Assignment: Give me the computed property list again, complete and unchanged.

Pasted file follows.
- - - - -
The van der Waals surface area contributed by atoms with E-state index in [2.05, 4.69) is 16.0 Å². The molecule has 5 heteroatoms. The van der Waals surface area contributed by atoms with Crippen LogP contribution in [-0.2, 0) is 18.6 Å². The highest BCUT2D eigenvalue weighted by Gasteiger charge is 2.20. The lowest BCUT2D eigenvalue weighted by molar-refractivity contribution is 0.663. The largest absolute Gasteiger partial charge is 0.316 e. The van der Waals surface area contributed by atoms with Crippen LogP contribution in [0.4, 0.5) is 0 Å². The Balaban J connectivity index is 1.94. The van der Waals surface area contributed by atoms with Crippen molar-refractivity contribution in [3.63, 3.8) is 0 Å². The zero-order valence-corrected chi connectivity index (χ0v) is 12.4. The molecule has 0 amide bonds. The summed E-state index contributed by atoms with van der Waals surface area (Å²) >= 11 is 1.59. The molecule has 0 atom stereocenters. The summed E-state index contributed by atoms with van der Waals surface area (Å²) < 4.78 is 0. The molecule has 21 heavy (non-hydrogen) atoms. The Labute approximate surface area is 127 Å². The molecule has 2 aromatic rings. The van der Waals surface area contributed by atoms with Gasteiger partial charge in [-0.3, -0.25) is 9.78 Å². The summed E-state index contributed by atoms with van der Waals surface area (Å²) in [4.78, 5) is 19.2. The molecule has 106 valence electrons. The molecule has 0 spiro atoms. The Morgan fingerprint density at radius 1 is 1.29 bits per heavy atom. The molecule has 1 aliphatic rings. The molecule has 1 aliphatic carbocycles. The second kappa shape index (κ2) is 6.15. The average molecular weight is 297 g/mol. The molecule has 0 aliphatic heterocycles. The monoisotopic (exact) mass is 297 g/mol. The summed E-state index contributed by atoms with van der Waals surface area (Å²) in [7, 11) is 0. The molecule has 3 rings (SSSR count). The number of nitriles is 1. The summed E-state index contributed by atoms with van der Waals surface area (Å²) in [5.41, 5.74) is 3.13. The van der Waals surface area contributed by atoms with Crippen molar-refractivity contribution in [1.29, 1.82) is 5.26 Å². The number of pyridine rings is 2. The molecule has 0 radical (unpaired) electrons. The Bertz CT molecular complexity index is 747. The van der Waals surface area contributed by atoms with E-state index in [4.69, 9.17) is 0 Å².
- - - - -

The van der Waals surface area contributed by atoms with E-state index in [2.05, 4.69) is 16.0 Å². The molecule has 5 heteroatoms. The van der Waals surface area contributed by atoms with Crippen LogP contribution in [-0.2, 0) is 18.6 Å². The highest BCUT2D eigenvalue weighted by Gasteiger charge is 2.20. The lowest BCUT2D eigenvalue weighted by molar-refractivity contribution is 0.663. The largest absolute Gasteiger partial charge is 0.316 e. The van der Waals surface area contributed by atoms with Crippen LogP contribution in [0.4, 0.5) is 0 Å². The Balaban J connectivity index is 1.94. The van der Waals surface area contributed by atoms with Crippen molar-refractivity contribution in [3.63, 3.8) is 0 Å². The zero-order valence-corrected chi connectivity index (χ0v) is 12.4. The molecule has 0 amide bonds. The summed E-state index contributed by atoms with van der Waals surface area (Å²) >= 11 is 1.59. The molecule has 0 atom stereocenters. The summed E-state index contributed by atoms with van der Waals surface area (Å²) < 4.78 is 0. The molecule has 21 heavy (non-hydrogen) atoms. The Labute approximate surface area is 127 Å². The molecule has 2 aromatic rings. The van der Waals surface area contributed by atoms with Gasteiger partial charge in [-0.3, -0.25) is 9.78 Å². The summed E-state index contributed by atoms with van der Waals surface area (Å²) in [4.78, 5) is 19.2. The molecule has 106 valence electrons. The molecule has 0 spiro atoms. The Morgan fingerprint density at radius 1 is 1.29 bits per heavy atom. The molecule has 1 aliphatic rings. The molecule has 1 aliphatic carbocycles. The second kappa shape index (κ2) is 6.15. The average molecular weight is 297 g/mol. The molecule has 0 aliphatic heterocycles. The monoisotopic (exact) mass is 297 g/mol. The summed E-state index contributed by atoms with van der Waals surface area (Å²) in [7, 11) is 0. The molecule has 3 rings (SSSR count). The number of nitriles is 1. The summed E-state index contributed by atoms with van der Waals surface area (Å²) in [5.41, 5.74) is 3.13. The van der Waals surface area contributed by atoms with Crippen molar-refractivity contribution in [1.29, 1.82) is 5.26 Å². The number of pyridine rings is 2. The molecule has 0 radical (unpaired) electrons. The Bertz CT molecular complexity index is 747. The van der Waals surface area contributed by atoms with E-state index in [4.69, 9.17) is 0 Å².